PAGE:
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Military-Grade Encryption: Just a Marketing Gimmick?

February 13, 2020


When you are looking for the perfect security solution for your company or personal data, you might be overwhelmed by the tons of information available online. Today, there are plenty of service providers who claim your data is protected by military-grade encryption. To anyone who is not familiar with tech jargon, the term might sound confusing. Discover below what military-grade encryption really means and why many cybersecurity experts call this phrase a marketing gimmick. 

Understanding the Basics: Encryption and Encryption Standards

Encryption has been around for thousands of years. From Julius Caesar’s encoded messages to France’s great Cipher that remained unbroken until 1893, complex ciphers have guarded vital information. Essentially, it is a way to take information and scramble it, so that it looks like mumbo jumbo. By applying a “key”, you can then decrypt that hidden information. 

A fairly simple example of this process would be when dealing with websites encrypted with HTTPS. When you sign in with a password, send a text message or provide vital information like credit card numbers, that private data is sent in a scrambled (encrypted) form. Only your device and the server you’re communicating with can understand it. That prevents hackers from snooping on your password, credit card number or any other vital data.

According to security experts, organizations handling highly sensitive information should use strong encryption to secure emails, instant messages, text messages, phone calls, conference calls, video calls or shared files. 

Over the last fifty years, encryption standards have constantly evolved. Technological advancements mean our best data protection standards are becoming obsolete. The US first published the Data Encryption Standard (DES) in 1975. Then, in 1997 the DESCHALL Project publicly broke a DES key. SHA-1 (Secure Hash Algorithm 1) dates back to 1995 and has been known to be vulnerable to theoretical attacks since 2005. By 2010, SHA-1 was no longer recommended. In 2017, Google Chrome marked all SHA-1-signed HTTPS certificates as unsafe.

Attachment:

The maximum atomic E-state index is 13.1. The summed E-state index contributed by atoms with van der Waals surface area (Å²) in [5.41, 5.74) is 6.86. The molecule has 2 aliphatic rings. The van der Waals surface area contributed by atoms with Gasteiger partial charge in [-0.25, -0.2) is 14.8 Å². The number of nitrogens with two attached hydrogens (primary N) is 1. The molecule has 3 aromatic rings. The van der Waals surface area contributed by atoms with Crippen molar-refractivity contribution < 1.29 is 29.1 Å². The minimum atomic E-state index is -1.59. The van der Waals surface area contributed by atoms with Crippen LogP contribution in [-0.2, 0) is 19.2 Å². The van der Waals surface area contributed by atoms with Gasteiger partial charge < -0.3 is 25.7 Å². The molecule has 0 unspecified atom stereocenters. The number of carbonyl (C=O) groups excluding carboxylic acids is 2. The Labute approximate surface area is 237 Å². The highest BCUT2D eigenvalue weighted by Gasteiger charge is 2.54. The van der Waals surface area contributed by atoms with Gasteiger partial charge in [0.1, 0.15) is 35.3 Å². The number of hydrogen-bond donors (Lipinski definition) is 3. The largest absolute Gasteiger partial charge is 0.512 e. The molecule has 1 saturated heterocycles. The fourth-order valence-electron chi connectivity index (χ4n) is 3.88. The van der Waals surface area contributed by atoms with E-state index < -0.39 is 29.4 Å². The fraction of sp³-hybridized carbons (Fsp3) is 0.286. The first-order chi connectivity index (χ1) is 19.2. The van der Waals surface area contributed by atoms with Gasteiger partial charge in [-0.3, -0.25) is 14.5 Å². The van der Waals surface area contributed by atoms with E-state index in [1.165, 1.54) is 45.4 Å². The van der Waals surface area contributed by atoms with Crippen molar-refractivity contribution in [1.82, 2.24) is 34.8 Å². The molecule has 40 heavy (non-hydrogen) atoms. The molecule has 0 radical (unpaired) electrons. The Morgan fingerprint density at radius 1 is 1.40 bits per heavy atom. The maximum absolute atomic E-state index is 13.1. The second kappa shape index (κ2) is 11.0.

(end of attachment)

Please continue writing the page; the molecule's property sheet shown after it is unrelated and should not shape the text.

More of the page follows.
Military-Grade Encryption Explained – What’s So “Military” About It?

In 2001, the National Institute of Standards and Technology (NIST) announced AES as the new standard for information security. The standard is public and can be used by any security service provider. Use cases of AES encryption include VPN, online payments, cloud data, databases, and emails.  

Military-grade encryption refers to AES (Advanced Encryption Standard) with 256-bit keys. Traditionally, military-grade encryption uses a key size equal to or greater than 128 bits. AES-256 with CCM/CGM as the main mode of operation is the NSA’s current standard for top-secret information, but it’s not exclusive to the military. Put simply, “military-grade encryption” is the strongest option when talking about data security. The AES-256 block cipher hasn’t been cracked yet, but there have been various attempts. To this day, there is no known practical attack that would allow someone to access AES-encrypted data. 

To a person who is not familiarized with tech jargon, these letters and numbers won’t mean much. The attempt to bring encryption to the masses meant translating complex technological ideas into everyday language. Therefore, security companies started to use the term “military-grade” for describing the highest-level security. The term seemed suitable, as AES is used by the US government to secure classified information and by the NSA to protect national security data. Military-grade encryption is AES-256, which differs from AES-128 and AES-192 by having a larger key size in the AES encryption algorithm, thus using more processing power to encrypt and decrypt information.

“Bank-level encryption” is another term that’s thrown around a lot by marketing specialists. It’s basically the same thing, as most banks use AES-256, AES-192 or AES-128. In fact, some banks advertise their “military-grade encryption”, in an effort to close the communication gap.

You Are Using “Military-grade Encryption” All the Time. You Just Don’t Know It 

In a blog post titled Stop calling it “Military-Grade Encryption”, Timothy Quinn writes that both “military-grade encryption” and “banking-grade encryption” should just be called “industry-standard encryption.”

AES-256 encryption has been adopted widely by many services and many pieces of software, but most services don’t call it “military-grade encryption”. For example, up-to-date web browsers support AES-256 when communicating with secure HTTPS websites. Google Chrome, Mozilla Firefox, Safari, and even Internet Explorer have AES-256 support. You’re probably connecting to all kinds of websites that use “military-grade encryption” without knowing it. When a VPN service is offering a military-grade encryption system, it means that they are offering their customers the highest and most secure encryption that is available today. 

As cryptographic experts do not have a checklist labeled “military-grade encryption”, is understandable why some tech experts see the use of this term as just a marketing gimmick to define a top-notch security solution.